{post 6} the scraping of data.

data scraping. analysis. judith tan.

background texture
(MFT 2013) ‘Data scraping’ is a new term for me. Before, this, I was not aware that the word ‘scrape’ can mean more than just the physical, tangible meaning, e.g. to scrape paint off a surface.

The next phase of research was to scrape data from the web. I chose Facebook as my research platform, as I wanted to gather data regarding the effects of different methods of communication and media, including text, image and links to external sites. I gathered data with a focus of seeking to identify how the public views the issue of homelessness. I also wanted to identify what methods are more effective in engaging an audience.

As I not only sought to collect information on technical specifications, but also wanted to gather more human, subjective data such as opinions and emotions, I decided to manually scrape, as opposed to using a computer-programmed method. I made a list of specific information I wanted to gather, and scraped from a succession of public posts containing the word “homeless” from the evening of 7 September, 2016.

The list of questions I asked of each post is as follows:

  • nature of post: is it shared, or is it an original post?
  • date: what day was it posted?
  • time: from the time of the data scrape, how long has it been online? (approx.)
  • shared by: is it shared by an individual or by a group?
  • location: country of location
  • summary: headline/summary of post
  • type of content: what does the post contain? (text only counted if by author of post)
  • if text, amount: if it contains text, how much has the author of post written?
  • user engagement: how many likes/other reactions/comments/shares has it aroused?
  • content of post: is it informative, does it advocate for a cause, does it appeal to the audience, does it show the undertaking of a project/service?
  • perspectives communicated: what is the perspective of the author/shared post?
  • emotions expressed: what emotions are expressed in the author/shared post?

I also recorded the URL of each Facebook post, in case I needed to come back to it later for further data gathering.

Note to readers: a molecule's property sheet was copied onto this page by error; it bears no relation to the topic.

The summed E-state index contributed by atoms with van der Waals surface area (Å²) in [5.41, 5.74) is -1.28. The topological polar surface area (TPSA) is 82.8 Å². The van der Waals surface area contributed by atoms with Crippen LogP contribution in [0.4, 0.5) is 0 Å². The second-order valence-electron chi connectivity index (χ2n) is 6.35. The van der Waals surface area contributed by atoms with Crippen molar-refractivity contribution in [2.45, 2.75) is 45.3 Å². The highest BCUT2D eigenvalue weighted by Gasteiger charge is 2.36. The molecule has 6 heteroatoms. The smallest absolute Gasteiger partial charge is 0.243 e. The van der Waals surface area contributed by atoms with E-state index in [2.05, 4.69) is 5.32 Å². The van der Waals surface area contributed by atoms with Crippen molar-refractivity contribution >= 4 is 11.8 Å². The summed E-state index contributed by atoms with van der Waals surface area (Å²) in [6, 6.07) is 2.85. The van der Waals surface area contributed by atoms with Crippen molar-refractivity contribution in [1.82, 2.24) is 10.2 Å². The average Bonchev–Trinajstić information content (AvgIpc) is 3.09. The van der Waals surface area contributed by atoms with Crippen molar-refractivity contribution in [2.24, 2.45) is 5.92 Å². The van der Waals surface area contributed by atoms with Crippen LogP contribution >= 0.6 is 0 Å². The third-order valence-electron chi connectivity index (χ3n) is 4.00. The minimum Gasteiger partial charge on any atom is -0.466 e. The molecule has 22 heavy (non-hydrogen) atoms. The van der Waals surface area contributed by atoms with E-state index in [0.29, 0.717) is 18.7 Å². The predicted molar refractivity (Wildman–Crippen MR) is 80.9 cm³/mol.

Table of the first scrape (Tan 2016) (click for legible image)

After the first scrape, I realised the results were not fair, as some posts had only been online for a few minutes, while others had been on for an hour. As a result, the former would not have had much opportunity to garner audience engagement. Also, the authors of some posts had privacy settings which prevented audience engagement to be displayed.

So I decided to scrape again, this time gathering data from a succession of posts which had been online for a time frame of 3-6 hours. This would allow for ample time for each post to garner a reasonable amount of reactions, comments and shares. I excluded the posts which did not display audience engagement, as the purpose of my data gathering was to examine that engagement. My second lot of scraping was done early in the morning of 15 September, 2016.

Table of the second scrape (Tan 2016) (click for legible image)

The finds from this second scrape are illustrated in the graphs below.


Graph 1. Most posts from the US. None are from Australia. (this was true for both scrapes, even though they were conducted at different times of the day. First scrape – evening, second scrape – morning, AEST)


Graph 2.1. A link with some text is the most common form of Facebook post regarding homelessness. This is most probably due to its being easy and more convenient. It is also not strongly expressing one’s own voice but sharing someone else’s opinion, or using someone else’s opinion to support one’s own voice.


Graph 2.2. Original posts are more effective, especially when paired with a photo. Although text + link is the most common type of post, the engagement garnered shows it is the least effective. However text + link is the only type of post which gets shares. So text + link is effective for widespread distribution.